16


dedicated and stimulating instructors, it will cooperate in the development of those student-initiated activities which supplement the more formal instructional program. Such activities are expected to provide constructive experiences which will stimulate the total development of the individual -personal, social and physical and increase the students possibilities of enjoying a full life. Opportunities for the development of leadership, cooperative planning and special interests must be fostered through participation in these activities. All student activities will be coordinated through the Office of Student Activities.
The student activity programs will include the involvement of students in self-government, participation by students in the College decision-making process, student leadership programs and conferences, and student-selected clubs and organizations.
Veterans' Educational Benefits
Veterans seeking higher education are eligible for direct financial assistance from the Veterans Administration. Any veteran who served on active duty for more than 180 days, any part of which occurred after January 31, 1955, or anyone released from active duty for a service-connected disability after that date is eligible for educational benefits. If the veteran served less than 18 months, he is entitled to one and one-half months of training for each month of active duty. If the veteran served on active duty for 36 months or more, he is eligible to receive the maximum of 36 months of training. If the veterans release from active duty occurred prior to March 3, 1966, he must use his benefits before May 31, 1974. When a veterans release occurs after March 3, 1966, he has eight years from his date of release to apply for educational benefits.
Prospective students who are eligible for veterans' benefits should make application for benefits at the Veterans Administration Regional Office. Immediately upon receipt of an application, the Veterans Administration will mail the veteran information acknowledging the claim and providing a claim number. After processing the application, the V.A. will issue eligible veterans a Certificate of Eligibility valid only at the institution named and only for the objective indicated. The prospective student should bring the Certificate of Eligibility to the Office of Admissions and Records at the time of initial registration. Students receiving veterans benefits must report immediately any changes in their programs of studies to the Office of Admissions and Records.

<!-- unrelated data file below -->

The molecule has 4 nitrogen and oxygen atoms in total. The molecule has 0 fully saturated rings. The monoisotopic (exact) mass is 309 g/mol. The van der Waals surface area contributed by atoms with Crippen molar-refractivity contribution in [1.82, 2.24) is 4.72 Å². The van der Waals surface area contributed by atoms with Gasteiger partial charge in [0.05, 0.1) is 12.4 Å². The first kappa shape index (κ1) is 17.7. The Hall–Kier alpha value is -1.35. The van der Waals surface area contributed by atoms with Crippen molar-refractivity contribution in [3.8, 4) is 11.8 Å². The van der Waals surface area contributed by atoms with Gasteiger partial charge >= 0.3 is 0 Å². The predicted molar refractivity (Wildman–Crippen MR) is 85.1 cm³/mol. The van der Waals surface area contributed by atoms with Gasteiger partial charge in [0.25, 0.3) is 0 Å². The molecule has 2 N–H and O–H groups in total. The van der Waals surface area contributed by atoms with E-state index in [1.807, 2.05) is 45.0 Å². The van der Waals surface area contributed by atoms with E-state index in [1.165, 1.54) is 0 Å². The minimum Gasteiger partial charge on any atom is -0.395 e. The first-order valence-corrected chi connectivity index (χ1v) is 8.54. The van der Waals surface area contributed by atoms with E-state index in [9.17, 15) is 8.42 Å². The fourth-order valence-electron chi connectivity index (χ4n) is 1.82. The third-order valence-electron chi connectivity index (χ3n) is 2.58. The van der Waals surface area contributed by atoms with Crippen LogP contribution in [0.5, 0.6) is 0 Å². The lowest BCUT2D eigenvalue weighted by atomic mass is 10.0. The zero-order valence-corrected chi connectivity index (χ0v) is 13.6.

The Community College of Denver will maintain adequate records on all veterans receiving educational assistance. These records will include all courses completed with C or better grades and all courses attempted with grades below "C. Also, positive attendance records indicating beginning and ending dates will be provided on all veterans certified for vocational classes based on clock hours.
Business Services
The Office of Business Services of the College is responsible for a number of functions which support the instructional and other services provided by the College. Included among these are assistance with budget preparation, collection of tuition and fees, financial accounting and reporting, preparation of payrolls, purchasing of equipment and supplies, and maintenance and operation of buildings and grounds.
17


Bookstore
The College Bookstore sells books and other supplies to students on a non-profit basis. Used textbooks, which will continue in use at the College, are bought and sold each quarter. Student help is utilized in the operation of the Bookstore, supervised by the Office of Student Services.